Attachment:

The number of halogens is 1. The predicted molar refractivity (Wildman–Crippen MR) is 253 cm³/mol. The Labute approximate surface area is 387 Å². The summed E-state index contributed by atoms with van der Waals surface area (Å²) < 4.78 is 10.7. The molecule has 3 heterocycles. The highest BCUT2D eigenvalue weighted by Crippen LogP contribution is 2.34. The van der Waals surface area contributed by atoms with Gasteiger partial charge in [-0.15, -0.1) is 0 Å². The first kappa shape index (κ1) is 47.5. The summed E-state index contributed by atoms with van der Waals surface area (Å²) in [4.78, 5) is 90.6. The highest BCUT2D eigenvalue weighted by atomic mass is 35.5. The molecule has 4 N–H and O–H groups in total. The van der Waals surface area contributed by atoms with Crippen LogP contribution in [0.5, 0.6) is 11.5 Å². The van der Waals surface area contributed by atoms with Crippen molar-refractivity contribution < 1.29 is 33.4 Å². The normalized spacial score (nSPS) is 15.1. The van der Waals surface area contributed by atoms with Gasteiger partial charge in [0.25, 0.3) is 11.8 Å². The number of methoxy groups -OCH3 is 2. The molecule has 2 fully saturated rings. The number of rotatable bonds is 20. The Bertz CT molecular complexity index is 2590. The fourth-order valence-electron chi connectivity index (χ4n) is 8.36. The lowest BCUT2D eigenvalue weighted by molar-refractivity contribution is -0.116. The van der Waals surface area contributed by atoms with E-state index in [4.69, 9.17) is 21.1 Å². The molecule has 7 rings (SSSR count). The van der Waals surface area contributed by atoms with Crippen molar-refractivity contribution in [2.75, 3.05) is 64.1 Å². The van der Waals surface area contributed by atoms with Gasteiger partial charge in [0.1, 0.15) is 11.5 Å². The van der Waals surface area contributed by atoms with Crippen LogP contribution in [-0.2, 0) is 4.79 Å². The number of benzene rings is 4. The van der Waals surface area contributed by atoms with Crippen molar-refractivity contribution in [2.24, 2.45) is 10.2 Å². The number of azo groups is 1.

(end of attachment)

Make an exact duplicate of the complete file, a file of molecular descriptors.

The number of halogens is 1. The predicted molar refractivity (Wildman–Crippen MR) is 253 cm³/mol. The Labute approximate surface area is 387 Å². The summed E-state index contributed by atoms with van der Waals surface area (Å²) < 4.78 is 10.7. The molecule has 3 heterocycles. The highest BCUT2D eigenvalue weighted by Crippen LogP contribution is 2.34. The van der Waals surface area contributed by atoms with Gasteiger partial charge in [-0.15, -0.1) is 0 Å². The first kappa shape index (κ1) is 47.5. The summed E-state index contributed by atoms with van der Waals surface area (Å²) in [4.78, 5) is 90.6. The highest BCUT2D eigenvalue weighted by atomic mass is 35.5. The molecule has 4 N–H and O–H groups in total. The van der Waals surface area contributed by atoms with Crippen LogP contribution in [0.5, 0.6) is 11.5 Å². The van der Waals surface area contributed by atoms with Crippen molar-refractivity contribution < 1.29 is 33.4 Å². The normalized spacial score (nSPS) is 15.1. The van der Waals surface area contributed by atoms with Gasteiger partial charge in [0.25, 0.3) is 11.8 Å². The number of methoxy groups -OCH3 is 2. The molecule has 2 fully saturated rings. The number of rotatable bonds is 20. The Bertz CT molecular complexity index is 2590. The fourth-order valence-electron chi connectivity index (χ4n) is 8.36. The lowest BCUT2D eigenvalue weighted by molar-refractivity contribution is -0.116. The van der Waals surface area contributed by atoms with E-state index in [4.69, 9.17) is 21.1 Å². The molecule has 7 rings (SSSR count). The van der Waals surface area contributed by atoms with Crippen molar-refractivity contribution in [2.75, 3.05) is 64.1 Å². The van der Waals surface area contributed by atoms with Gasteiger partial charge in [0.1, 0.15) is 11.5 Å². The van der Waals surface area contributed by atoms with Crippen LogP contribution in [-0.2, 0) is 4.79 Å². The number of benzene rings is 4. The van der Waals surface area contributed by atoms with Crippen molar-refractivity contribution in [2.24, 2.45) is 10.2 Å². The number of azo groups is 1.